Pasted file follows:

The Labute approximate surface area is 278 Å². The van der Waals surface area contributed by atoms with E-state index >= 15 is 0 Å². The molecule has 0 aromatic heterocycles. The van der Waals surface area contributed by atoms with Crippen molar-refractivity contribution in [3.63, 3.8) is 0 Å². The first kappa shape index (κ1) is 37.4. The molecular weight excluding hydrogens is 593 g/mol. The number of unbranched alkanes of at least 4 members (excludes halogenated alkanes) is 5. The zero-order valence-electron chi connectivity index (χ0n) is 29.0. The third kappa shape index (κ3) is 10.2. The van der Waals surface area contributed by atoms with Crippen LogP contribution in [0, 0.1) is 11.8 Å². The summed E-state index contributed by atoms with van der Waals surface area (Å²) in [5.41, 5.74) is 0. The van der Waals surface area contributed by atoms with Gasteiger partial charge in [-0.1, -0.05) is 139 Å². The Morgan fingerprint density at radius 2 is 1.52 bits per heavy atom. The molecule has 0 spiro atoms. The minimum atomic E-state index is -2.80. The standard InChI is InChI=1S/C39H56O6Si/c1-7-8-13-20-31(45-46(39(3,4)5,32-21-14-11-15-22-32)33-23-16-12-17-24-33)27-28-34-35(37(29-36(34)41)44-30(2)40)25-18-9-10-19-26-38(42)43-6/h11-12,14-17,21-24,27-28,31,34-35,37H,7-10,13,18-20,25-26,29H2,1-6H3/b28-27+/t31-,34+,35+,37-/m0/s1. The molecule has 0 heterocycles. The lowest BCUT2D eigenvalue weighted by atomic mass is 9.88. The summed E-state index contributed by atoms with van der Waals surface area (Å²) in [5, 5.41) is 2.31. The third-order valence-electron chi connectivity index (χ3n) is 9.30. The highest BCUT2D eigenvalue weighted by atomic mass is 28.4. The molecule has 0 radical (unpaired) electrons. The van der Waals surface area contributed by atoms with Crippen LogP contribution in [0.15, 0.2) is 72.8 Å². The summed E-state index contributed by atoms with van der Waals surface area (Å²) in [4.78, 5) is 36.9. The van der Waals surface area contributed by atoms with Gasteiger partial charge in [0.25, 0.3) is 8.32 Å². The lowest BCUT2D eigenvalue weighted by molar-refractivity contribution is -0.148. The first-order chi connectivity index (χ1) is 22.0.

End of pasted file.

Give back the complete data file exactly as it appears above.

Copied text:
The Labute approximate surface area is 278 Å². The van der Waals surface area contributed by atoms with E-state index >= 15 is 0 Å². The molecule has 0 aromatic heterocycles. The van der Waals surface area contributed by atoms with Crippen molar-refractivity contribution in [3.63, 3.8) is 0 Å². The first kappa shape index (κ1) is 37.4. The molecular weight excluding hydrogens is 593 g/mol. The number of unbranched alkanes of at least 4 members (excludes halogenated alkanes) is 5. The zero-order valence-electron chi connectivity index (χ0n) is 29.0. The third kappa shape index (κ3) is 10.2. The van der Waals surface area contributed by atoms with Crippen LogP contribution in [0, 0.1) is 11.8 Å². The summed E-state index contributed by atoms with van der Waals surface area (Å²) in [5.41, 5.74) is 0. The van der Waals surface area contributed by atoms with Gasteiger partial charge in [-0.1, -0.05) is 139 Å². The Morgan fingerprint density at radius 2 is 1.52 bits per heavy atom. The molecule has 0 spiro atoms. The minimum atomic E-state index is -2.80. The standard InChI is InChI=1S/C39H56O6Si/c1-7-8-13-20-31(45-46(39(3,4)5,32-21-14-11-15-22-32)33-23-16-12-17-24-33)27-28-34-35(37(29-36(34)41)44-30(2)40)25-18-9-10-19-26-38(42)43-6/h11-12,14-17,21-24,27-28,31,34-35,37H,7-10,13,18-20,25-26,29H2,1-6H3/b28-27+/t31-,34+,35+,37-/m0/s1. The molecule has 0 heterocycles. The lowest BCUT2D eigenvalue weighted by atomic mass is 9.88. The summed E-state index contributed by atoms with van der Waals surface area (Å²) in [5, 5.41) is 2.31. The third-order valence-electron chi connectivity index (χ3n) is 9.30. The highest BCUT2D eigenvalue weighted by atomic mass is 28.4. The molecule has 0 radical (unpaired) electrons. The van der Waals surface area contributed by atoms with Crippen LogP contribution in [0.15, 0.2) is 72.8 Å². The summed E-state index contributed by atoms with van der Waals surface area (Å²) in [4.78, 5) is 36.9. The van der Waals surface area contributed by atoms with Gasteiger partial charge in [0.25, 0.3) is 8.32 Å². The lowest BCUT2D eigenvalue weighted by molar-refractivity contribution is -0.148. The first-order chi connectivity index (χ1) is 22.0.